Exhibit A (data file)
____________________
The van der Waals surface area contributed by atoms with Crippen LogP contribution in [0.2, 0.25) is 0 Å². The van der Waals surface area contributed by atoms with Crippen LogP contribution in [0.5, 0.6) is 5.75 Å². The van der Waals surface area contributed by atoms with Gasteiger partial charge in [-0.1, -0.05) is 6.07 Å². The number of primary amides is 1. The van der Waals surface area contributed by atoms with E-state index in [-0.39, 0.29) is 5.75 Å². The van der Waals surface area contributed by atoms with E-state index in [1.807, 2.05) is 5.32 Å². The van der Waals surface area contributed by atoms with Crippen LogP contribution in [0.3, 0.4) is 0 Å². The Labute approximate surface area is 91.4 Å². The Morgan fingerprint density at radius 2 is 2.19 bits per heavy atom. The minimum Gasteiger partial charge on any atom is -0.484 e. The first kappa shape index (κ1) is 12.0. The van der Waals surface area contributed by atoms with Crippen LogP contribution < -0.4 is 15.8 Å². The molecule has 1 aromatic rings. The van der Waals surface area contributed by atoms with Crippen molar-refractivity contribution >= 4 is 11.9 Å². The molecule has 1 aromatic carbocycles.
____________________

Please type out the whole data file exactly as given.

The van der Waals surface area contributed by atoms with Crippen LogP contribution in [0.2, 0.25) is 0 Å². The van der Waals surface area contributed by atoms with Crippen LogP contribution in [0.5, 0.6) is 5.75 Å². The van der Waals surface area contributed by atoms with Gasteiger partial charge in [-0.1, -0.05) is 6.07 Å². The number of primary amides is 1. The van der Waals surface area contributed by atoms with E-state index in [-0.39, 0.29) is 5.75 Å². The van der Waals surface area contributed by atoms with E-state index in [1.807, 2.05) is 5.32 Å². The van der Waals surface area contributed by atoms with Crippen LogP contribution in [0.3, 0.4) is 0 Å². The Labute approximate surface area is 91.4 Å². The Morgan fingerprint density at radius 2 is 2.19 bits per heavy atom. The minimum Gasteiger partial charge on any atom is -0.484 e. The first kappa shape index (κ1) is 12.0. The van der Waals surface area contributed by atoms with Crippen LogP contribution < -0.4 is 15.8 Å². The molecule has 1 aromatic rings. The van der Waals surface area contributed by atoms with Crippen molar-refractivity contribution >= 4 is 11.9 Å². The molecule has 1 aromatic carbocycles.